The employer must also protect the employee if the harasser is a client, patient, a renovation worker on the working premises, a partner or another person related to the performance of the employee’s duties.
The circle of persons who can be harassers has not been specified in the definition of sexual harassment (clause 3 (1) 5) of the Gender Equality Act).
If the harasser is a client, the employer has the same obligations they have when they become aware of sexual harassment by a colleague.
An employer is responsible for failure to perform the duty of care if the employer was aware or should have been aware that gender-based harassment or sexual harassment occurred and failed to apply the necessary measures to terminate such harassment (clause 6 (2) 5) of the Gender Equality Act).
The fact that the employer should have been aware that sexual harassment was taking place means that the employer must have an overview of what is going on in the working environment and must ensure the safety of employees through its organisation of work. If harassment occurs, measures must be taken to stop it.
In the case of some professions, sexual harassment may occur more frequently than usual, e.g. waitresses, customer service staff, nurses and flight attendants are at higher risk. In order to protect such employees, the employer must take additional measures and organise the work in such a way that sexual harassment will not occur. For example, in a pub where customers are often drunk and the employer requires the staff to follow the principle ‘the customer is always right’, it can be very difficult for a waitress to assert herself in some situations. In this case, the employer must provide a way for the employee to contact the employer’s representative or another person (such as a shift supervisor or security guard) who will defend the employee, call the customer to order and stop the harassment when necessary. Staff need to know who to contact and what to do to get help.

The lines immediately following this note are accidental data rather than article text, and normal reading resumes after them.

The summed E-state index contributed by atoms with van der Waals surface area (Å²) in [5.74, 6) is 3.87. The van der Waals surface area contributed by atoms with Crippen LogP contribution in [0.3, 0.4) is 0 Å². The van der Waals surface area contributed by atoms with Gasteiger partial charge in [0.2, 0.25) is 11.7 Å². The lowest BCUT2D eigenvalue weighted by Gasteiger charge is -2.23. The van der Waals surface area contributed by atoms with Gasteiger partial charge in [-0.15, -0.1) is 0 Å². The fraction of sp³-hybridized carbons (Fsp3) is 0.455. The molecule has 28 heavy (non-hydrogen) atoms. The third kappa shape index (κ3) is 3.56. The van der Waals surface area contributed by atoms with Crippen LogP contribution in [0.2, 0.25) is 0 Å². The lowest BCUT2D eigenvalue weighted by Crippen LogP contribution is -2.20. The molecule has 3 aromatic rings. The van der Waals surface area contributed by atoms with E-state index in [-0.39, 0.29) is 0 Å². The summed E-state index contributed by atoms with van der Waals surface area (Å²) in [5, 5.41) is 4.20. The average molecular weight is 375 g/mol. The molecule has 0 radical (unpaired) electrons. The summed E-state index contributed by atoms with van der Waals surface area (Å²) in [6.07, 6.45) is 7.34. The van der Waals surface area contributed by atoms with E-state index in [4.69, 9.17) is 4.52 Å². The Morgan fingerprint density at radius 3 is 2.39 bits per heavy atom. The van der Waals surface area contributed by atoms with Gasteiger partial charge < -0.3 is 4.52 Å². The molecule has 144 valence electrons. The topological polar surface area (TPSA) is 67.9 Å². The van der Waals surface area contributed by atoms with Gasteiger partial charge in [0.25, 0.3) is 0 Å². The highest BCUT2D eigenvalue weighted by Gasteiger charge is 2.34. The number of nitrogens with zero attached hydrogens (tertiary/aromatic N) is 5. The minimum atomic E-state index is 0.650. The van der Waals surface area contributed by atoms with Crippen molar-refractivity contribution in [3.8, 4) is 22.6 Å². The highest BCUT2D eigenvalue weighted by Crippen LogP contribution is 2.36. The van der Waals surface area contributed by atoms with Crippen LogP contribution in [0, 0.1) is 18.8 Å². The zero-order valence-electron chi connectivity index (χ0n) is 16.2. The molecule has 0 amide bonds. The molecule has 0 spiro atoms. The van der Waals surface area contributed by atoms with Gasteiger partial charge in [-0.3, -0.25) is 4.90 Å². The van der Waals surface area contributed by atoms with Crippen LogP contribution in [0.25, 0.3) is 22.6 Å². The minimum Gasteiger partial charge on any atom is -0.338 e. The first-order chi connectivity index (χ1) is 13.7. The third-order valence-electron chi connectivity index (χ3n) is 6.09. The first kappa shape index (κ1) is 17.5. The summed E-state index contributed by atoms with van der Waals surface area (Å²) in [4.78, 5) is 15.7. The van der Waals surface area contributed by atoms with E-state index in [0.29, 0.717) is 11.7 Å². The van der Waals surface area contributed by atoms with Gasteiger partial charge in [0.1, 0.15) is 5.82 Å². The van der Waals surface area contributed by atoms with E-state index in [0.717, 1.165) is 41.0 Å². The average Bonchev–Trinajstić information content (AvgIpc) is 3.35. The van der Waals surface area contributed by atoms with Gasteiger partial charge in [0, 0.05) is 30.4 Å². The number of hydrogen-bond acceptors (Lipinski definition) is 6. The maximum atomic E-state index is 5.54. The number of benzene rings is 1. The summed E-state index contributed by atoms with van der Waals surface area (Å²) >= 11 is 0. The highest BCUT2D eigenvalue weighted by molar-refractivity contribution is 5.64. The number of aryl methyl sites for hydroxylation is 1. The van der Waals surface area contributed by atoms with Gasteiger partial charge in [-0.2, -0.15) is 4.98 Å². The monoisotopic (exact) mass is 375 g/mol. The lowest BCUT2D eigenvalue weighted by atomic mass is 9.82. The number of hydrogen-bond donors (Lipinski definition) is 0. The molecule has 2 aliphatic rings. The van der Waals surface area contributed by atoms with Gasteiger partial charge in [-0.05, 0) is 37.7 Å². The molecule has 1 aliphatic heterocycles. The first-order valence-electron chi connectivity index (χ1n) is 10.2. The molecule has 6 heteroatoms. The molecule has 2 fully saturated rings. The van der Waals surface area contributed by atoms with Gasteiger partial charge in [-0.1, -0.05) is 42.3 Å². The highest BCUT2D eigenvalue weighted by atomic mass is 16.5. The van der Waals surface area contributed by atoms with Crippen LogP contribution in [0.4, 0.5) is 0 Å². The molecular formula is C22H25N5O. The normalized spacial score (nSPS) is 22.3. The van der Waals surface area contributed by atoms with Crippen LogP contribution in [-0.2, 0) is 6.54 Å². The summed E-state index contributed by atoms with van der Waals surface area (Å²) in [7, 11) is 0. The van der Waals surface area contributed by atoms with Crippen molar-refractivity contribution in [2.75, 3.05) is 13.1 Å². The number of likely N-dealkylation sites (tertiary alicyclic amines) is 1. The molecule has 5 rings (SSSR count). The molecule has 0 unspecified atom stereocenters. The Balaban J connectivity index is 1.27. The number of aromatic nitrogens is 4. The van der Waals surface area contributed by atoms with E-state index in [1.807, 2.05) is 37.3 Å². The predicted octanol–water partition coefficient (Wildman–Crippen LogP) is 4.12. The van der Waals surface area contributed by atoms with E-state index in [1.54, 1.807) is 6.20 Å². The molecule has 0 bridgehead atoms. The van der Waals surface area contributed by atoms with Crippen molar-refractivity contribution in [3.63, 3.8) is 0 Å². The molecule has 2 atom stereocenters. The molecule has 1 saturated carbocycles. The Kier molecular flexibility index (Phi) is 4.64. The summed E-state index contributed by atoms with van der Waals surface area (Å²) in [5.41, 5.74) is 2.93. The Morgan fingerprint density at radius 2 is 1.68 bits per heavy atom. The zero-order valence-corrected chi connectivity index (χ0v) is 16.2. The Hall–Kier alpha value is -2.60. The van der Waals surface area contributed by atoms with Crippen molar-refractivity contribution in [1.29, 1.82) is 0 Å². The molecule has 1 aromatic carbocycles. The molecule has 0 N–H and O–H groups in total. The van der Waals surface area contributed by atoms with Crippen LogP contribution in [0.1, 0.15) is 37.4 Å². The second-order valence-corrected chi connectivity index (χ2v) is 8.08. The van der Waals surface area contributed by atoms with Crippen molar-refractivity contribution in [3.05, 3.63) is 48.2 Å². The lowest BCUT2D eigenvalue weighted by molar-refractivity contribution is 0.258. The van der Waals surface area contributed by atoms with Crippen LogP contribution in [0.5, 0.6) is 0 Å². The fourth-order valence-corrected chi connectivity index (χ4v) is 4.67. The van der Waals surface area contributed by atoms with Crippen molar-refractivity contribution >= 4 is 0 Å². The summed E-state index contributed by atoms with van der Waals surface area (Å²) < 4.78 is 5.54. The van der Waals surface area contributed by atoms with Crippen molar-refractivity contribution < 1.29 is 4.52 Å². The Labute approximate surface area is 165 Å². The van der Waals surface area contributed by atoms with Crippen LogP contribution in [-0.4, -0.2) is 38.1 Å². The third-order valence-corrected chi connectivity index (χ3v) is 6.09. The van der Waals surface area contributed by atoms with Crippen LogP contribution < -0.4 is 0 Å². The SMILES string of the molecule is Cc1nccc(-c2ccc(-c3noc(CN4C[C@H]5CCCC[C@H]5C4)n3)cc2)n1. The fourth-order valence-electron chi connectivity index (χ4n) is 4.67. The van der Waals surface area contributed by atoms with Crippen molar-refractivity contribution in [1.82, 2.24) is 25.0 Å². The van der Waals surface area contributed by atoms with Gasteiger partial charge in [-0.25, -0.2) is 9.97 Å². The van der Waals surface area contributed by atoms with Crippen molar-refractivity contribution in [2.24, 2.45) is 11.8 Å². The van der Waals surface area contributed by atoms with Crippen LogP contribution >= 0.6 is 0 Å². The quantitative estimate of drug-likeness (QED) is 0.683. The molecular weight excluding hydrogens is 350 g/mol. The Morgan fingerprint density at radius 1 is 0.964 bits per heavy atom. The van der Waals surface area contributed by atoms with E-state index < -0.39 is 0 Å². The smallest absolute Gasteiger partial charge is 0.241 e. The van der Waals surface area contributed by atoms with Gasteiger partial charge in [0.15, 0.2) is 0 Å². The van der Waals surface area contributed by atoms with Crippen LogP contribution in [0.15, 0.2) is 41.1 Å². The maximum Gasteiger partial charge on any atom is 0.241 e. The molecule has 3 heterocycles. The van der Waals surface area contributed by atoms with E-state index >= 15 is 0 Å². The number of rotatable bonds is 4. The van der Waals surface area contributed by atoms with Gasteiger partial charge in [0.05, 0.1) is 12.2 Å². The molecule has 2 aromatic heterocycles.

If the situation cannot be resolved, you can turn to the Equality Commissioner, the Labour Inspectorate or the police. If sexual harassment is confirmed, the victim has the right to receive separate damages for discrimination.
This explanation does not constitute legal aid in a specific case. Therefore, if you feel that you have been treated unequally, but you did not find a solution to your problem in this article, or if you have a question, please contact the Equality Commissioner by e-mail at firstname.lastname@example.org or telephone +372 626 9059. The anonymity of the person is guaranteed when contacting the Commissioner.